First Floor, Part Two

Okay, okay. I can’t say I am especially proud of these rooms. They are not done yet, not by a long stretch. But I have kept you guys hanging for quite a while, now, and these rooms might not be done to my satisfaction for quite a while longer. So here they are, in all their unfinished messiness.

Above is, bet you couldn’t guess, the exercise room. As everyone promised, hefty doses of brown and blue drain the mintiness from that pink. This room is such a pleasure to be in, no matter how cold and gray outside. When you are as exercise averse as I am, that is important. The sofa is placed so that folks can watch the TV which has not yet been installed on the wall I am leaning against; thus the electrical outlets you see reflected in the mirror. There is enough space in front of it to make good use of that exercise ball, the mat that is rolled up in the corner or the massage table that is just to the left of it. The mirror is placed so that you can check yourself while you use the Pilates reformer. And, to the left, the rowing machine. On the wall is a print made by an American who lived in France at the beginning of the previous century.

Jacques and the cushions are French and the sofa is Italian. I think Cassina is Italian. The rest of it came with me from California. It would have cost twice as much to buy the reformer and rowing machine here, plus the throw my grandmother crocheted for me is irreplaceable. So, really, it may not pencil to have done this but maybe it doesn’t exactly not pencil. Maybe.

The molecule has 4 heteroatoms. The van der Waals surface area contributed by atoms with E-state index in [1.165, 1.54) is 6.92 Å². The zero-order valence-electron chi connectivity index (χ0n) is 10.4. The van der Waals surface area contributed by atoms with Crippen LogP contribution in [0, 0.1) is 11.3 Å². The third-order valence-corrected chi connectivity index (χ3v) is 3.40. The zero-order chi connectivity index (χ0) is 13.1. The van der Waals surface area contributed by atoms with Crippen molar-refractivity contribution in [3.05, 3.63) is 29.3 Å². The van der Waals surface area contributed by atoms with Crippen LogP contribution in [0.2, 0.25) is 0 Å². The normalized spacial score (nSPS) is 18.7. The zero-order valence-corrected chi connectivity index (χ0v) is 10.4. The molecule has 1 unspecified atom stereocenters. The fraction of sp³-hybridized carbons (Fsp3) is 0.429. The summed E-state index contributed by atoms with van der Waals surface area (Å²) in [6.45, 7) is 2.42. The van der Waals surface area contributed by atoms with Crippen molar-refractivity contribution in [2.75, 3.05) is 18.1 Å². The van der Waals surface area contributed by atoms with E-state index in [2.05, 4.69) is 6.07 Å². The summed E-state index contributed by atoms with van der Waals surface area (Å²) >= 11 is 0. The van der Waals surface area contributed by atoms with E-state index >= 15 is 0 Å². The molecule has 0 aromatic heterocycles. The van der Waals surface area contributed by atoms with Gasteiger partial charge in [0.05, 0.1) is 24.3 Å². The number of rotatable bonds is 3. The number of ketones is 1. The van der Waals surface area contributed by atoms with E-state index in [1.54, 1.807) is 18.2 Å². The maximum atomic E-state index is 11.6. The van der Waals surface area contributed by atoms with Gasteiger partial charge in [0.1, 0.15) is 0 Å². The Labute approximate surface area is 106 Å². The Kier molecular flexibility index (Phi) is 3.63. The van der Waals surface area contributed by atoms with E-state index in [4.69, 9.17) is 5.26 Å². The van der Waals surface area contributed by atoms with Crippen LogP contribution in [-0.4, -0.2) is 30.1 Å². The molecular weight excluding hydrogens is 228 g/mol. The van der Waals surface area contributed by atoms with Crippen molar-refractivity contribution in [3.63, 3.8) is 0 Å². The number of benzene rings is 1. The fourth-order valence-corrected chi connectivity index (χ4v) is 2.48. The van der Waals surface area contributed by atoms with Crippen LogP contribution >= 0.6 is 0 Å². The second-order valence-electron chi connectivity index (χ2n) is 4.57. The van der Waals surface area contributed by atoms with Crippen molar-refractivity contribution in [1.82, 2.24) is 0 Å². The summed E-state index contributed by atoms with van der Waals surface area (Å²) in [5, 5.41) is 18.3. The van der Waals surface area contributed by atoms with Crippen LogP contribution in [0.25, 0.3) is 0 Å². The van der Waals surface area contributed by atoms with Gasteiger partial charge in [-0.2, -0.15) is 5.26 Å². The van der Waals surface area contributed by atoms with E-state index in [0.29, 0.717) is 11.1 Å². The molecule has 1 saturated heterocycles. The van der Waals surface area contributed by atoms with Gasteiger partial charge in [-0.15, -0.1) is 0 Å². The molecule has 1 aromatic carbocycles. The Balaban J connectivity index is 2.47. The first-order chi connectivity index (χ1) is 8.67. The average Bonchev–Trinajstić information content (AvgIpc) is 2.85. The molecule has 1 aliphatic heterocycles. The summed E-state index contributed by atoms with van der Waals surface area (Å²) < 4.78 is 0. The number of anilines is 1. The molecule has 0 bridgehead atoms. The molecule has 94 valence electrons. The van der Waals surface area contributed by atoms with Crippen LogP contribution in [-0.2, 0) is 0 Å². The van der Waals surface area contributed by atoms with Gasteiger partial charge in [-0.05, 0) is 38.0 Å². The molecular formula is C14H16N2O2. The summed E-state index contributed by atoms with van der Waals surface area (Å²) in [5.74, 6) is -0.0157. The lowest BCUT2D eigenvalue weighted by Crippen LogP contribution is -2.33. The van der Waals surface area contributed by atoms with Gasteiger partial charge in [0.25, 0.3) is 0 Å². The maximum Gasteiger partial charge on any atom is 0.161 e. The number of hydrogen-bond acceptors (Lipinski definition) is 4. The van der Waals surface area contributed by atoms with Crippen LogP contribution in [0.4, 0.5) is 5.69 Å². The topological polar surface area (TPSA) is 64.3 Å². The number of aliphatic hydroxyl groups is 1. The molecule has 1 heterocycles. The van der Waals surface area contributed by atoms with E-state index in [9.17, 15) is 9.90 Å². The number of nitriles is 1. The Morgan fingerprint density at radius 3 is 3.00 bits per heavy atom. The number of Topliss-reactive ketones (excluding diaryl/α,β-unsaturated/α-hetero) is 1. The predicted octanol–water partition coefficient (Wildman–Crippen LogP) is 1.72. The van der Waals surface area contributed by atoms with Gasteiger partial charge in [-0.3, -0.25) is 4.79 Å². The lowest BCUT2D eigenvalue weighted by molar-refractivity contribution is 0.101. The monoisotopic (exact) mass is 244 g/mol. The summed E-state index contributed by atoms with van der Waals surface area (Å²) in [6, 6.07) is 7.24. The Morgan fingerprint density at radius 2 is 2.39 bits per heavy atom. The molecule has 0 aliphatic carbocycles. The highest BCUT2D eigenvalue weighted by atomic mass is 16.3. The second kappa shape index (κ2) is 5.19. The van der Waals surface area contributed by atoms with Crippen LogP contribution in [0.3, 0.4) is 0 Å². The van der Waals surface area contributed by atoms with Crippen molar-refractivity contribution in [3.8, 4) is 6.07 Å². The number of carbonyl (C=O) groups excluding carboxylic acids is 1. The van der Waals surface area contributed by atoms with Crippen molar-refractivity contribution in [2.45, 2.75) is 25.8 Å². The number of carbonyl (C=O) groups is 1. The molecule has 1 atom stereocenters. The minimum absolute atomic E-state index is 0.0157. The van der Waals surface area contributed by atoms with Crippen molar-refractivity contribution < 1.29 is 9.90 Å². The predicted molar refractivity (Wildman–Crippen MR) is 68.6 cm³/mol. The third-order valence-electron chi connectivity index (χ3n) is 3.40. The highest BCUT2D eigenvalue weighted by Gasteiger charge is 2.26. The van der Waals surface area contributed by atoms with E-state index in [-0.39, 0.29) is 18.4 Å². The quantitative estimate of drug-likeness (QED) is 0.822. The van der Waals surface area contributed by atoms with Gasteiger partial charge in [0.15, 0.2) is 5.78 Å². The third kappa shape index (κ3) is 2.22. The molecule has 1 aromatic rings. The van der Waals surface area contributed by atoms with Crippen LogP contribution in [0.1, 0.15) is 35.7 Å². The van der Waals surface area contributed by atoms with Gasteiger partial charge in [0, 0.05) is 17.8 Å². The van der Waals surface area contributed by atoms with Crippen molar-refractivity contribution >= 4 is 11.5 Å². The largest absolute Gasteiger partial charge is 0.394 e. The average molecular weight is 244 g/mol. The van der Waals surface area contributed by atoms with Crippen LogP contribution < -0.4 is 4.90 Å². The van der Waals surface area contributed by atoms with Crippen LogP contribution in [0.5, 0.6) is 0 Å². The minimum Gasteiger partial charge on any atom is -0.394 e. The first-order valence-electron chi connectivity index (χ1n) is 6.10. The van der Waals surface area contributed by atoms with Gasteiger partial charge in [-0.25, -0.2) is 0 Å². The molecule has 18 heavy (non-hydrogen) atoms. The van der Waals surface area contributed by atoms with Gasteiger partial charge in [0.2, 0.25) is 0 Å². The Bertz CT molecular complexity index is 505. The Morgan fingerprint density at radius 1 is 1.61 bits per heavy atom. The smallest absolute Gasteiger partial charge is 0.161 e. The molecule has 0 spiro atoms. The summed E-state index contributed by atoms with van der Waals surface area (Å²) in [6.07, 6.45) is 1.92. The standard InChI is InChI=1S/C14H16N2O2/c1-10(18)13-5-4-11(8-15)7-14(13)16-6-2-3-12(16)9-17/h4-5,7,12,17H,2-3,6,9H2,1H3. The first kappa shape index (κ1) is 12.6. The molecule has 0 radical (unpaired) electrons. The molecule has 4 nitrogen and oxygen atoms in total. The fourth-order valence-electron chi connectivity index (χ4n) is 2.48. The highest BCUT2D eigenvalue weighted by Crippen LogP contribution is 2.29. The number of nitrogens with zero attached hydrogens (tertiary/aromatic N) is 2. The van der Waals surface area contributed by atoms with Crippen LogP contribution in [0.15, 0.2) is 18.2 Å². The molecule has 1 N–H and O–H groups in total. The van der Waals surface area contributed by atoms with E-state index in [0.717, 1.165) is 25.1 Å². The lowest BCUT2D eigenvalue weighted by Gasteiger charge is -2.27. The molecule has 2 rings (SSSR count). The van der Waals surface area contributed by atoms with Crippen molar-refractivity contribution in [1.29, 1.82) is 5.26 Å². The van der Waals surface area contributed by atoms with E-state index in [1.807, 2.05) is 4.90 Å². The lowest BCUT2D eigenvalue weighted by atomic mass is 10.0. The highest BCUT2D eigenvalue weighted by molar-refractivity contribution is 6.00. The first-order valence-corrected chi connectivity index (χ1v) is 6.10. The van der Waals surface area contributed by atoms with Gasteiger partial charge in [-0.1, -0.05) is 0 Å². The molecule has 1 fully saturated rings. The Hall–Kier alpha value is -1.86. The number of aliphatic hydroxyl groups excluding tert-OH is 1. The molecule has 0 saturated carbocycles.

This, I swear, will make a fine library one day. It will, I mean it. We just have to glue that topless table back together and move it downstairs and reassemble it. Then we have to move the computer — a tower, so old school — the printer and all, and get it all set up. The Aeron chair, remember those, that will be great in the office.The navy blue sofa will go about where the broken table is. Stuart will build library shelves and all those hideous boxes will be emptied, their contents filling the shelves that now exist only in my imagination. This house has a storage issue which has been addressed but has yet to be resolved. And then, I don’t know. I think there is room here for some side tables, maybe another chair or two, lamps, a more suitable rug. It definitely needs a few pictures on the walls. 

I meditate — note the cushion. I think this is where I’ll set up my meditation altar. I am toying with the idea of having the guys build it a platform, so I can sit high enough to look out the window. That could be nice.

20 thoughts on “First Floor, Part Two

  1. My first thought with the top photo was: Medieval torture device!
    What is a Pilates reformer? I’ve done Pilates for three years and have never heard of this. Maybe it’s my class–very much the roots of Pilates, which was developed by Mr. Pilates while in prison, and so uses a minimum of space.

    1. Prison? I never heard that story! Spill! The story I heard was that he developed this while working in a hospital. If it was a prison hospital, they never let on. You must give details. I love the dirt.

      He developed all these devices that allowed people to exercise while still confined to their beds. Eventually he left the hospital (prison? seriously? What was he in for?) and went into the exercise thing full-time.